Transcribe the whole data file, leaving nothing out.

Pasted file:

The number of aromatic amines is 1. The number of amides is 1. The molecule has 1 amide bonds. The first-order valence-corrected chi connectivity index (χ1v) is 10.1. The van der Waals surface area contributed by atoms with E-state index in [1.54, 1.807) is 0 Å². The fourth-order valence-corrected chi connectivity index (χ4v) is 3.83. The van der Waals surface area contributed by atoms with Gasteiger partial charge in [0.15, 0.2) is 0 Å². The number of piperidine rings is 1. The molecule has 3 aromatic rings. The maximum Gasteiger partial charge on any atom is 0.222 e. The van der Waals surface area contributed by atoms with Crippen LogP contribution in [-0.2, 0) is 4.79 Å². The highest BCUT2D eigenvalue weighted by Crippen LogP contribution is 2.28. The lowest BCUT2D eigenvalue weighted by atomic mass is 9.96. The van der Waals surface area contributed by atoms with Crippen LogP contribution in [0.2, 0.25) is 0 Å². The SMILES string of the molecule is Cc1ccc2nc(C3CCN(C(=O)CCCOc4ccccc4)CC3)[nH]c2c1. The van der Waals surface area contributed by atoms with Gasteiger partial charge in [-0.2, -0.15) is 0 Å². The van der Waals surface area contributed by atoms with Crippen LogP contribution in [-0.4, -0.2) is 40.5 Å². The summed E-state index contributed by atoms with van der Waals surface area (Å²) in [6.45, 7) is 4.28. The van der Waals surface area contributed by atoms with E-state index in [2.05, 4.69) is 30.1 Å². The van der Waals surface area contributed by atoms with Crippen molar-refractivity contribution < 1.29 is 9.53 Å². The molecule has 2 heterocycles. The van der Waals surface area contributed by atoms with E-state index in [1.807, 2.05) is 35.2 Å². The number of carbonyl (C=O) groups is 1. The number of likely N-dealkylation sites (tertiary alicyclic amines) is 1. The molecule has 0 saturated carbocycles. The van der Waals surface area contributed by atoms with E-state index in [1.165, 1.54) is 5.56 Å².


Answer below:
The number of aromatic amines is 1. The number of amides is 1. The molecule has 1 amide bonds. The first-order valence-corrected chi connectivity index (χ1v) is 10.1. The van der Waals surface area contributed by atoms with E-state index in [1.54, 1.807) is 0 Å². The fourth-order valence-corrected chi connectivity index (χ4v) is 3.83. The van der Waals surface area contributed by atoms with Gasteiger partial charge in [0.15, 0.2) is 0 Å². The number of piperidine rings is 1. The molecule has 3 aromatic rings. The maximum Gasteiger partial charge on any atom is 0.222 e. The van der Waals surface area contributed by atoms with Crippen LogP contribution in [-0.2, 0) is 4.79 Å². The highest BCUT2D eigenvalue weighted by Crippen LogP contribution is 2.28. The lowest BCUT2D eigenvalue weighted by atomic mass is 9.96. The van der Waals surface area contributed by atoms with Crippen LogP contribution in [0.2, 0.25) is 0 Å². The SMILES string of the molecule is Cc1ccc2nc(C3CCN(C(=O)CCCOc4ccccc4)CC3)[nH]c2c1. The van der Waals surface area contributed by atoms with Gasteiger partial charge in [-0.2, -0.15) is 0 Å². The van der Waals surface area contributed by atoms with Crippen LogP contribution in [-0.4, -0.2) is 40.5 Å². The summed E-state index contributed by atoms with van der Waals surface area (Å²) in [6.45, 7) is 4.28. The van der Waals surface area contributed by atoms with E-state index in [2.05, 4.69) is 30.1 Å². The van der Waals surface area contributed by atoms with Crippen molar-refractivity contribution < 1.29 is 9.53 Å². The molecule has 2 heterocycles. The van der Waals surface area contributed by atoms with E-state index in [1.807, 2.05) is 35.2 Å². The number of carbonyl (C=O) groups is 1. The number of likely N-dealkylation sites (tertiary alicyclic amines) is 1. The molecule has 0 saturated carbocycles. The van der Waals surface area contributed by atoms with E-state index in [1.165, 1.54) is 5.56 Å².